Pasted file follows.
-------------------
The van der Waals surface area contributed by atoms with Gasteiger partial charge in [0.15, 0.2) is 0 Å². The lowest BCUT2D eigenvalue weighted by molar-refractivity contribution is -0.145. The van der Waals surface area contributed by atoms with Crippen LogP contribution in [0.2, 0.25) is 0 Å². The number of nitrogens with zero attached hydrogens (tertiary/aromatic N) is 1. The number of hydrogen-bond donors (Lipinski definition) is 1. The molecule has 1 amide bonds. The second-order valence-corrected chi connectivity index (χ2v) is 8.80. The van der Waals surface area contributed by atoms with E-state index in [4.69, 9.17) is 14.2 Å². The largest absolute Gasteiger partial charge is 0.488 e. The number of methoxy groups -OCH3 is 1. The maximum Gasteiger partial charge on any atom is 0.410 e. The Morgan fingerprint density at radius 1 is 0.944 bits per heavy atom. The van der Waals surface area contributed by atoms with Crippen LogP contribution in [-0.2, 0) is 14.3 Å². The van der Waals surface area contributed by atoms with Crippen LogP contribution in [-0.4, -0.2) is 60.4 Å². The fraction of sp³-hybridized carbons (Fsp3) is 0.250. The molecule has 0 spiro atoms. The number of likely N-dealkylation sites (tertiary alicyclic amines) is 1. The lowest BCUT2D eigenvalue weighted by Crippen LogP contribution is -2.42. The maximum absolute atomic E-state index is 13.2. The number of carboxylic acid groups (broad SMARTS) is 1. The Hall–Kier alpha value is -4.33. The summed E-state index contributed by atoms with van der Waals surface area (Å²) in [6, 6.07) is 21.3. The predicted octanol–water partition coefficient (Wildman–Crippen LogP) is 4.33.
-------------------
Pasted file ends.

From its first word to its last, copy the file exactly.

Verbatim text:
The van der Waals surface area contributed by atoms with Gasteiger partial charge in [0.15, 0.2) is 0 Å². The lowest BCUT2D eigenvalue weighted by molar-refractivity contribution is -0.145. The van der Waals surface area contributed by atoms with Crippen LogP contribution in [0.2, 0.25) is 0 Å². The number of nitrogens with zero attached hydrogens (tertiary/aromatic N) is 1. The number of hydrogen-bond donors (Lipinski definition) is 1. The molecule has 1 amide bonds. The second-order valence-corrected chi connectivity index (χ2v) is 8.80. The van der Waals surface area contributed by atoms with E-state index in [4.69, 9.17) is 14.2 Å². The largest absolute Gasteiger partial charge is 0.488 e. The number of methoxy groups -OCH3 is 1. The maximum Gasteiger partial charge on any atom is 0.410 e. The Morgan fingerprint density at radius 1 is 0.944 bits per heavy atom. The van der Waals surface area contributed by atoms with Crippen LogP contribution in [-0.2, 0) is 14.3 Å². The van der Waals surface area contributed by atoms with Crippen LogP contribution in [-0.4, -0.2) is 60.4 Å². The fraction of sp³-hybridized carbons (Fsp3) is 0.250. The molecule has 0 spiro atoms. The number of likely N-dealkylation sites (tertiary alicyclic amines) is 1. The lowest BCUT2D eigenvalue weighted by Crippen LogP contribution is -2.42. The maximum absolute atomic E-state index is 13.2. The number of carboxylic acid groups (broad SMARTS) is 1. The Hall–Kier alpha value is -4.33. The summed E-state index contributed by atoms with van der Waals surface area (Å²) in [6, 6.07) is 21.3. The predicted octanol–water partition coefficient (Wildman–Crippen LogP) is 4.33.